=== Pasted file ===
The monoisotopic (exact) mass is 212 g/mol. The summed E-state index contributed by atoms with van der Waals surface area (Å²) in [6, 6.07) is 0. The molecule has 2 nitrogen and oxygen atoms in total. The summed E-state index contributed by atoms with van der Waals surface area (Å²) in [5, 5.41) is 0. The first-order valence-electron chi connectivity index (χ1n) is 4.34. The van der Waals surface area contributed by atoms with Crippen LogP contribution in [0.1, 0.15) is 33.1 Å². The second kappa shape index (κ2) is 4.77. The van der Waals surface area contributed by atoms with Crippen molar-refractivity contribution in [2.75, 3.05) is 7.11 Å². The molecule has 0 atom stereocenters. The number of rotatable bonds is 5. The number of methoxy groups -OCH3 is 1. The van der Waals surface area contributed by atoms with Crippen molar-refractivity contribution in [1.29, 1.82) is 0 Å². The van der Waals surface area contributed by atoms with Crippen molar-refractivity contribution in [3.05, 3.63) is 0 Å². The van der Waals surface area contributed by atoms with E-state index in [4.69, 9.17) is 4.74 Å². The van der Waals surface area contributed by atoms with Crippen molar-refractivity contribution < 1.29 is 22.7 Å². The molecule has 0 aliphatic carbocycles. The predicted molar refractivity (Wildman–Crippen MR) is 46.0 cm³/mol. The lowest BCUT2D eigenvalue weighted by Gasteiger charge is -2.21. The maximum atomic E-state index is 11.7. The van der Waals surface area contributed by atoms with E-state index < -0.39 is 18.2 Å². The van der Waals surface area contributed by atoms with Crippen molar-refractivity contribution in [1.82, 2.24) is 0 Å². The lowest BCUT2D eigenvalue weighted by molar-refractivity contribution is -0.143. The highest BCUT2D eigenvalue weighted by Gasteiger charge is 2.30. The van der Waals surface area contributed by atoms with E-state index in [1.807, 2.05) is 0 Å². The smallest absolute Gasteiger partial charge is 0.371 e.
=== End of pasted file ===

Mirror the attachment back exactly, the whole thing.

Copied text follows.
The monoisotopic (exact) mass is 212 g/mol. The summed E-state index contributed by atoms with van der Waals surface area (Å²) in [6, 6.07) is 0. The molecule has 2 nitrogen and oxygen atoms in total. The summed E-state index contributed by atoms with van der Waals surface area (Å²) in [5, 5.41) is 0. The first-order valence-electron chi connectivity index (χ1n) is 4.34. The van der Waals surface area contributed by atoms with Crippen LogP contribution in [0.1, 0.15) is 33.1 Å². The second kappa shape index (κ2) is 4.77. The van der Waals surface area contributed by atoms with Crippen molar-refractivity contribution in [2.75, 3.05) is 7.11 Å². The molecule has 0 atom stereocenters. The number of rotatable bonds is 5. The number of methoxy groups -OCH3 is 1. The van der Waals surface area contributed by atoms with Crippen molar-refractivity contribution in [1.29, 1.82) is 0 Å². The van der Waals surface area contributed by atoms with Crippen molar-refractivity contribution in [3.05, 3.63) is 0 Å². The van der Waals surface area contributed by atoms with E-state index in [4.69, 9.17) is 4.74 Å². The van der Waals surface area contributed by atoms with Crippen molar-refractivity contribution < 1.29 is 22.7 Å². The molecule has 0 aliphatic carbocycles. The predicted molar refractivity (Wildman–Crippen MR) is 46.0 cm³/mol. The lowest BCUT2D eigenvalue weighted by Gasteiger charge is -2.21. The maximum atomic E-state index is 11.7. The van der Waals surface area contributed by atoms with E-state index < -0.39 is 18.2 Å². The van der Waals surface area contributed by atoms with Crippen molar-refractivity contribution in [1.82, 2.24) is 0 Å². The lowest BCUT2D eigenvalue weighted by molar-refractivity contribution is -0.143. The highest BCUT2D eigenvalue weighted by Gasteiger charge is 2.30. The van der Waals surface area contributed by atoms with E-state index in [1.807, 2.05) is 0 Å². The smallest absolute Gasteiger partial charge is 0.371 e.